Miami Hurricane of 1926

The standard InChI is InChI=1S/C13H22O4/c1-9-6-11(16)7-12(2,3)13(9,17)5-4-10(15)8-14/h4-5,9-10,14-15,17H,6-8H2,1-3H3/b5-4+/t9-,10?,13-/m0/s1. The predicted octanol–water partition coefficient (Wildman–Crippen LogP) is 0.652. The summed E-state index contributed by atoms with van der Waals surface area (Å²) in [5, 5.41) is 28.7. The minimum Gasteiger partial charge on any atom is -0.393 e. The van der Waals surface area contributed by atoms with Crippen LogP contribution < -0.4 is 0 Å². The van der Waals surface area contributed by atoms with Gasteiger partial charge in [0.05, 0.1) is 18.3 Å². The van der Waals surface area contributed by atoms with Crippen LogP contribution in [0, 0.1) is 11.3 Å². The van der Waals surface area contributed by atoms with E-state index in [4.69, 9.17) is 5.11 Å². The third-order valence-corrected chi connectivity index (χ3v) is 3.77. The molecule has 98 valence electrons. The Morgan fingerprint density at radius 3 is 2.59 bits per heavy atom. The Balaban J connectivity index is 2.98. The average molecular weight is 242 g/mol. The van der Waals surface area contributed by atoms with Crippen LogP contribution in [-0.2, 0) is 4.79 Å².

The 1926 Miami Hurricane (or Great Miami Hurricane) was a Category 4 hurricane that devastated Miami in September 1926. The storm also particularly damaged Sanibel Island, Florida Panhandle, Alabama, and the Bahamas. The storm’s enormous regional economic impact helped end the Florida land boom of the 1920s and pushed the region on an early start into the Great Depression. The Cape Verde-type hurricane formed on September 6. Moving west-northwest while traversing the tropical Atlantic, the storm later passed near St. Kitts on September 14. By September 17 it was battering the Bahamas, impacting the Turks and Caicos Islands with winds estimated at 150 mph (240 km/h). Then, in the early morning hours of September 18, it made landfall just south of Miami between Coral Gables and South Miami as a devastating Category 4 hurricane on the Saffir-Simpson Hurricane Scale. The storm crossed the peninsula south of Lake Okeechobee, entered the Gulf of Mexico, and made another landfall near Mobile, Alabama as a Category 3 hurricane on September 20 before hooking westward along coastal Alabama and Mississippi, eventually dissipating on September 22 after moving inland over Louisiana. In Florida, winds on the ground were reported around 145 mph (233 km/h) and the pressure measured at 930 mbar (27.46 inHg). Most of the coastal inhabitants had not evacuated, partly because of short warning (a hurricane warning was issued just a few hours before landfall). A 15-foot (4.6 m) storm surge inundated the area, causing massive property damage and some fatalities. As the eye of the hurricane crossed over Miami Beach and downtown Miami, many people believed the storm had passed. Some tried to leave the barrier islands, only to be swept off the bridges by the rear eyewall. “The lull lasted 35 minutes, and during that time the streets of the city became crowded with people,” wrote Richard Gray, the local weather chief. “As a result, many lives were lost during the second phase of the storm.” Inland, Lake Okeechobee experienced a high storm surge that broke a portion of the dikes, flooding the town of Moore Haven and killing many. This was just a prelude to the deadly 1928 Okeechobee Hurricane, which would cause a massive number of fatalities estimated at 2,500 around the lake. Between 25,000 and 50,000 people were left homeless, mostly in the Miami area. The damage from the storm was immense; few buildings in Miami or Miami Beach were left intact. The toll for the storm was $100 million ($1.3 billion 2013 USD). It is estimated that if an identical storm hit in the year 2005, with modern development and prices, the storm would have caused $140–157 billion in damage. After the hurricane, the Great Depression started in South Florida, slowing recovery. In response to the widespread destruction of buildings on Miami Beach, John J. Farrey was appointed chief building, plumbing and electrical inspector. He initiated and enforced the first building code in the United States, which more than 5000 US cities duplicated. The University of Miami, located in Coral Gables, Florida, had been founded in 1925 and opened its doors for the first time just days after the hurricane passed. The university’s athletic teams were nicknamed the Hurricanes in memory of this catastrophe.